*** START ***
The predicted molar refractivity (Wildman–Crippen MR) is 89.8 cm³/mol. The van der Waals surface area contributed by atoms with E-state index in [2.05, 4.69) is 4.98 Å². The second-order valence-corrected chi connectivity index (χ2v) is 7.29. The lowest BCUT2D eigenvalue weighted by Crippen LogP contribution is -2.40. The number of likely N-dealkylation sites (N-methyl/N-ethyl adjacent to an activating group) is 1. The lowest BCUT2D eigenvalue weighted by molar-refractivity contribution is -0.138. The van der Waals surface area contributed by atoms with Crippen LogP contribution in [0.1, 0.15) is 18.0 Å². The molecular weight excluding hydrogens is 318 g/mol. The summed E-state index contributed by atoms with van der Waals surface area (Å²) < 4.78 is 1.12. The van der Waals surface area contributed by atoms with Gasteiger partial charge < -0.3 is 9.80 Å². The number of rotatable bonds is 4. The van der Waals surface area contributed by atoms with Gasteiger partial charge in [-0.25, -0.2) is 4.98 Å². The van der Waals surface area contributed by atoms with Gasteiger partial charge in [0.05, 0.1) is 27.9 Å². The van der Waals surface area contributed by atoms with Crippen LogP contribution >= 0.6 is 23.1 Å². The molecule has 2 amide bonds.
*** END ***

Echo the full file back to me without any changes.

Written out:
The predicted molar refractivity (Wildman–Crippen MR) is 89.8 cm³/mol. The van der Waals surface area contributed by atoms with E-state index in [2.05, 4.69) is 4.98 Å². The second-order valence-corrected chi connectivity index (χ2v) is 7.29. The lowest BCUT2D eigenvalue weighted by Crippen LogP contribution is -2.40. The number of likely N-dealkylation sites (N-methyl/N-ethyl adjacent to an activating group) is 1. The lowest BCUT2D eigenvalue weighted by molar-refractivity contribution is -0.138. The van der Waals surface area contributed by atoms with Crippen LogP contribution in [0.1, 0.15) is 18.0 Å². The molecular weight excluding hydrogens is 318 g/mol. The summed E-state index contributed by atoms with van der Waals surface area (Å²) < 4.78 is 1.12. The van der Waals surface area contributed by atoms with Gasteiger partial charge < -0.3 is 9.80 Å². The number of rotatable bonds is 4. The van der Waals surface area contributed by atoms with Gasteiger partial charge in [-0.25, -0.2) is 4.98 Å². The van der Waals surface area contributed by atoms with Gasteiger partial charge in [0.05, 0.1) is 27.9 Å². The van der Waals surface area contributed by atoms with Crippen LogP contribution >= 0.6 is 23.1 Å². The molecule has 2 amide bonds.